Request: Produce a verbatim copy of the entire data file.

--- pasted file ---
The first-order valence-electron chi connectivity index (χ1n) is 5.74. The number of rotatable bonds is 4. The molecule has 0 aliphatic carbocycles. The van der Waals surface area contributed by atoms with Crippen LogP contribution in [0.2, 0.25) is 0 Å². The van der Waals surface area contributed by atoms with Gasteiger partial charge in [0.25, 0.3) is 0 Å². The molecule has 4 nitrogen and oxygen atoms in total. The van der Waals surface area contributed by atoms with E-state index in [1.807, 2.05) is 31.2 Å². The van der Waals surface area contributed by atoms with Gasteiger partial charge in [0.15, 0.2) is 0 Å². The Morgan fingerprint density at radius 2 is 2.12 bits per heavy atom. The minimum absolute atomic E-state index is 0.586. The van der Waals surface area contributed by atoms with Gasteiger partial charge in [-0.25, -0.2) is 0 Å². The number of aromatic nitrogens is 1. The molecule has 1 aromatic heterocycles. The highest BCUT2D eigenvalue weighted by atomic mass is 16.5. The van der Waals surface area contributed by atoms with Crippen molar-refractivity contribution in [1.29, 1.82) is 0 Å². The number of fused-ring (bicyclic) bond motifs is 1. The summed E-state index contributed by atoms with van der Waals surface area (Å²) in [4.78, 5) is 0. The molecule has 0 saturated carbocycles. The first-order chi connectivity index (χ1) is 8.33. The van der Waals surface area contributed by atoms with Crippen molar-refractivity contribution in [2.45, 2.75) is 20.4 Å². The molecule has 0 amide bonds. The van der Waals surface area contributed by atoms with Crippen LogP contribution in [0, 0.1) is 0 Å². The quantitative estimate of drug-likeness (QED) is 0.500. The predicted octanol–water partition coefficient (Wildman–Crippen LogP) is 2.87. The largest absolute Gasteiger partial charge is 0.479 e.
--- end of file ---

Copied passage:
The first-order valence-electron chi connectivity index (χ1n) is 5.74. The number of rotatable bonds is 4. The molecule has 0 aliphatic carbocycles. The van der Waals surface area contributed by atoms with Crippen LogP contribution in [0.2, 0.25) is 0 Å². The van der Waals surface area contributed by atoms with Gasteiger partial charge in [0.25, 0.3) is 0 Å². The molecule has 4 nitrogen and oxygen atoms in total. The van der Waals surface area contributed by atoms with E-state index in [1.807, 2.05) is 31.2 Å². The van der Waals surface area contributed by atoms with Gasteiger partial charge in [0.15, 0.2) is 0 Å². The Morgan fingerprint density at radius 2 is 2.12 bits per heavy atom. The minimum absolute atomic E-state index is 0.586. The van der Waals surface area contributed by atoms with Gasteiger partial charge in [-0.25, -0.2) is 0 Å². The number of aromatic nitrogens is 1. The molecule has 1 aromatic heterocycles. The highest BCUT2D eigenvalue weighted by atomic mass is 16.5. The van der Waals surface area contributed by atoms with Crippen molar-refractivity contribution in [1.29, 1.82) is 0 Å². The number of fused-ring (bicyclic) bond motifs is 1. The summed E-state index contributed by atoms with van der Waals surface area (Å²) in [4.78, 5) is 0. The molecule has 0 saturated carbocycles. The first-order chi connectivity index (χ1) is 8.33. The van der Waals surface area contributed by atoms with Crippen molar-refractivity contribution in [2.45, 2.75) is 20.4 Å². The molecule has 0 amide bonds. The van der Waals surface area contributed by atoms with Crippen LogP contribution in [0, 0.1) is 0 Å². The quantitative estimate of drug-likeness (QED) is 0.500. The predicted octanol–water partition coefficient (Wildman–Crippen LogP) is 2.87. The largest absolute Gasteiger partial charge is 0.479 e.